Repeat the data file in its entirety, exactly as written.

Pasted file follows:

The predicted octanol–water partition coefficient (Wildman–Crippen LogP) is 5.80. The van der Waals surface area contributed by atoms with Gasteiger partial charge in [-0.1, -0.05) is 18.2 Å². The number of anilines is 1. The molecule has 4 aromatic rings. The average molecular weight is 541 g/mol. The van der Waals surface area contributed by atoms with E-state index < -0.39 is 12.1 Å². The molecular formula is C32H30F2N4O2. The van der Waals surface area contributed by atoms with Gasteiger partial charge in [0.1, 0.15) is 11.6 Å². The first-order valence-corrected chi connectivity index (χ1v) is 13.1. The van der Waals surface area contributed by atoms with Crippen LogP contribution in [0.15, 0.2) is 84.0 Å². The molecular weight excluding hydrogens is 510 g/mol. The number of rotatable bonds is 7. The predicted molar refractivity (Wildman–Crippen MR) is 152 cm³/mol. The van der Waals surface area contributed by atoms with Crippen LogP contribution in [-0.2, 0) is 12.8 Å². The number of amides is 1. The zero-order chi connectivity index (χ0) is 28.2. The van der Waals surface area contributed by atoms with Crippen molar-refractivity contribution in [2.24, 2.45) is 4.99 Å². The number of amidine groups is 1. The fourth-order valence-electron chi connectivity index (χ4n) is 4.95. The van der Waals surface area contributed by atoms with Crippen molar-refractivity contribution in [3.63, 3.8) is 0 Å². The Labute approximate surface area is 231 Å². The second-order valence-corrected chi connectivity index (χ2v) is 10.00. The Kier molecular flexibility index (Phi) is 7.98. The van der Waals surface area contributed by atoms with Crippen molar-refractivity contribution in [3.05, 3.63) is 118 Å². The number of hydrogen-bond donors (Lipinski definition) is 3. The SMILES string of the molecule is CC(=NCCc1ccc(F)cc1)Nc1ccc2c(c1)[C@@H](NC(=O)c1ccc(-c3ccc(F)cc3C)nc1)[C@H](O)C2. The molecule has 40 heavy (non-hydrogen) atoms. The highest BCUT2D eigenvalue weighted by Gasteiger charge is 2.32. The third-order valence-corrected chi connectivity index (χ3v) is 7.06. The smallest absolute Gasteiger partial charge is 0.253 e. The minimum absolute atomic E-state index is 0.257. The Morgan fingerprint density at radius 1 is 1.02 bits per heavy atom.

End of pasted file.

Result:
The predicted octanol–water partition coefficient (Wildman–Crippen LogP) is 5.80. The van der Waals surface area contributed by atoms with Gasteiger partial charge in [-0.1, -0.05) is 18.2 Å². The number of anilines is 1. The molecule has 4 aromatic rings. The average molecular weight is 541 g/mol. The van der Waals surface area contributed by atoms with E-state index < -0.39 is 12.1 Å². The molecular formula is C32H30F2N4O2. The van der Waals surface area contributed by atoms with Gasteiger partial charge in [0.1, 0.15) is 11.6 Å². The first-order valence-corrected chi connectivity index (χ1v) is 13.1. The van der Waals surface area contributed by atoms with Crippen LogP contribution in [0.15, 0.2) is 84.0 Å². The molecular weight excluding hydrogens is 510 g/mol. The number of rotatable bonds is 7. The predicted molar refractivity (Wildman–Crippen MR) is 152 cm³/mol. The van der Waals surface area contributed by atoms with Crippen LogP contribution in [-0.2, 0) is 12.8 Å². The number of amides is 1. The zero-order chi connectivity index (χ0) is 28.2. The van der Waals surface area contributed by atoms with Crippen molar-refractivity contribution in [2.24, 2.45) is 4.99 Å². The number of amidine groups is 1. The fourth-order valence-electron chi connectivity index (χ4n) is 4.95. The van der Waals surface area contributed by atoms with Crippen molar-refractivity contribution in [3.63, 3.8) is 0 Å². The Labute approximate surface area is 231 Å². The second-order valence-corrected chi connectivity index (χ2v) is 10.00. The Kier molecular flexibility index (Phi) is 7.98. The van der Waals surface area contributed by atoms with Crippen molar-refractivity contribution in [3.05, 3.63) is 118 Å². The number of hydrogen-bond donors (Lipinski definition) is 3. The SMILES string of the molecule is CC(=NCCc1ccc(F)cc1)Nc1ccc2c(c1)[C@@H](NC(=O)c1ccc(-c3ccc(F)cc3C)nc1)[C@H](O)C2. The molecule has 40 heavy (non-hydrogen) atoms. The highest BCUT2D eigenvalue weighted by Gasteiger charge is 2.32. The third-order valence-corrected chi connectivity index (χ3v) is 7.06. The smallest absolute Gasteiger partial charge is 0.253 e. The minimum absolute atomic E-state index is 0.257. The Morgan fingerprint density at radius 1 is 1.02 bits per heavy atom.